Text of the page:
By: Trevor Loudon
By: Cliff Kincaid, Accuracy in Media
During a time when Ron Paul supporters are complaining, with some justification, about the major media not giving their candidate’s success in Iowa enough attention, the Texas congressman is getting enormously favorable coverage from a foreign propaganda outlet—Russia Today television.
One of Paul’s leading supporters in the media, if the term “media” is broadly defined, is Adam Kokesh, host of a show, “Adam Vs. The Man,” on Moscow’s English-language channel. On Monday, Kokesh used his show, which reaches many U.S. cities, to complain about the American media not giving Paul more favorable coverage, attacking the newspaper Politico for ignoring Paul’s second-place finish in a headline over a story about the results.
Kokesh uses disparaging language when referring to other Republicans, such as calling Rick Santorum “a homophobic theocrat” and Rick Perry a “Ken doll.” He regularly attacks the “corporate media” in the U.S. without criticizing the Moscow regime that pays his salary.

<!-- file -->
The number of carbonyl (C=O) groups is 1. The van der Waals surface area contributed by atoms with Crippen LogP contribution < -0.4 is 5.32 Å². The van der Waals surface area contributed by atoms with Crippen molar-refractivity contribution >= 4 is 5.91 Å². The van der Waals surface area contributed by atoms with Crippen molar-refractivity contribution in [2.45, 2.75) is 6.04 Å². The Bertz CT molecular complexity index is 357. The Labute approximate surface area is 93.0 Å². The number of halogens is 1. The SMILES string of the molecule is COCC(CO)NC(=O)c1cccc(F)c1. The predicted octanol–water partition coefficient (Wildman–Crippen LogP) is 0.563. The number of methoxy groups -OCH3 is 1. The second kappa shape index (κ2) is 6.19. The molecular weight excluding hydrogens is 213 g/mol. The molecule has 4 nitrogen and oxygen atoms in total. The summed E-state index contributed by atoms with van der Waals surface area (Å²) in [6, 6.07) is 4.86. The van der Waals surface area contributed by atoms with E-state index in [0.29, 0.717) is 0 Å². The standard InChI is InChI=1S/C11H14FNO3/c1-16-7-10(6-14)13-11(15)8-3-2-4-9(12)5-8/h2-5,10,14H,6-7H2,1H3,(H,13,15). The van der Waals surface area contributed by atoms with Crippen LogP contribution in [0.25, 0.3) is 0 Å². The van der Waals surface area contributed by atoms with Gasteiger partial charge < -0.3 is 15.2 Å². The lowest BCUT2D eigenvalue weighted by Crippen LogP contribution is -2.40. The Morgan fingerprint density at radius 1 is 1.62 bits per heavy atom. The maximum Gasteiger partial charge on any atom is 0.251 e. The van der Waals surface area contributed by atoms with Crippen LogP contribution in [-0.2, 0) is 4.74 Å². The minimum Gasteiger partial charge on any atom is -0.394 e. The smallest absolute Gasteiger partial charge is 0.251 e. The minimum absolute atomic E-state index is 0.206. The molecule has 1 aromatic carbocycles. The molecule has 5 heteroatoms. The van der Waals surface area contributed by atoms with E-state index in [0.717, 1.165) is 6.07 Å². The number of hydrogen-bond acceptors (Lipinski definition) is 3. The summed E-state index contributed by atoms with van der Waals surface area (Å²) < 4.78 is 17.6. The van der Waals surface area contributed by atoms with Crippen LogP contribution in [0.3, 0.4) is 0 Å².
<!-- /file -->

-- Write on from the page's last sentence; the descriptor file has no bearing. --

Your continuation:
Commentators have typically described Paul’s second place finish in the Iowa straw poll as the result of “college kids” supporting him. AIM has noted the major media’s reluctance to credit Paul for his success in presidential primaries.
But the advent of Russia Today (RT) television, which has been accused of serving as a vehicle for Russia’s intelligence services, puts the question of media coverage of the campaign in a new context—one of foreign interference in U.S. politics. The channel is carried in the Washington, D.C. media market by MHz Networks, a subsidiary of Commonwealth Public Broadcasting, which receives $3 million a year from federal and state governments.
Several websites feature a series of videos from RT, not limited to the Kokesh program, that are extremely favorable to Paul’s campaign. The channel features attractive female anchors who speak flawless English and claim to have America’s best interests at heart. Many observers agree the channel is far more effective than the heavy-handed Soviet propaganda of the Cold War years.
But RT has been such an enthusiastic supporter of the Paul campaign that some observers think the channel, which is registered as a foreign corporation in the U.S., has violated U.S. election law. Foreign corporations are prohibited from “contributing, donating or spending funds in connection with any federal, state, or local election in the United States, either directly or indirectly,” according to the Federal Election Commission.
On June 6, 2011, Kokesh ended his show with remarks that go beyond merely reporting the news to endorsing Paul and highlighting a “money bomb” and fundraising for him. The transcript reads as follows: